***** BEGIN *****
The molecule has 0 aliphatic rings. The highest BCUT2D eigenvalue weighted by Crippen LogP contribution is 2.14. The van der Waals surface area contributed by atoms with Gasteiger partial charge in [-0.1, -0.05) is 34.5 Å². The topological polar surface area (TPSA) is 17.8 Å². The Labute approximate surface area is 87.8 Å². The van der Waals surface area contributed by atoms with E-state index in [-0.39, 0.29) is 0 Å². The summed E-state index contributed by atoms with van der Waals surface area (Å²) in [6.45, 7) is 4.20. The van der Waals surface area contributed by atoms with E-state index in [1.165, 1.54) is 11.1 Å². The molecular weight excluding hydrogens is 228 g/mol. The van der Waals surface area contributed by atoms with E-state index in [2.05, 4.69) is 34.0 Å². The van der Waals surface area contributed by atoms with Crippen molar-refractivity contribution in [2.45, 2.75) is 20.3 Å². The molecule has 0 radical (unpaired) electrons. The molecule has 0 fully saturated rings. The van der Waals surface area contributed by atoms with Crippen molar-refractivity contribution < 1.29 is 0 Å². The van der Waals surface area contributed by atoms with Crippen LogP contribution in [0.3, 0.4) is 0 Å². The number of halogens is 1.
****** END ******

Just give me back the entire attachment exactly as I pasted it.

The molecule has 0 aliphatic rings. The highest BCUT2D eigenvalue weighted by Crippen LogP contribution is 2.14. The van der Waals surface area contributed by atoms with Gasteiger partial charge in [-0.1, -0.05) is 34.5 Å². The topological polar surface area (TPSA) is 17.8 Å². The Labute approximate surface area is 87.8 Å². The van der Waals surface area contributed by atoms with E-state index in [-0.39, 0.29) is 0 Å². The summed E-state index contributed by atoms with van der Waals surface area (Å²) in [6.45, 7) is 4.20. The van der Waals surface area contributed by atoms with E-state index in [1.165, 1.54) is 11.1 Å². The molecular weight excluding hydrogens is 228 g/mol. The van der Waals surface area contributed by atoms with E-state index in [2.05, 4.69) is 34.0 Å². The van der Waals surface area contributed by atoms with Crippen molar-refractivity contribution in [2.45, 2.75) is 20.3 Å². The molecule has 0 radical (unpaired) electrons. The molecule has 0 fully saturated rings. The van der Waals surface area contributed by atoms with Crippen molar-refractivity contribution < 1.29 is 0 Å². The van der Waals surface area contributed by atoms with Crippen LogP contribution in [0.3, 0.4) is 0 Å². The number of halogens is 1.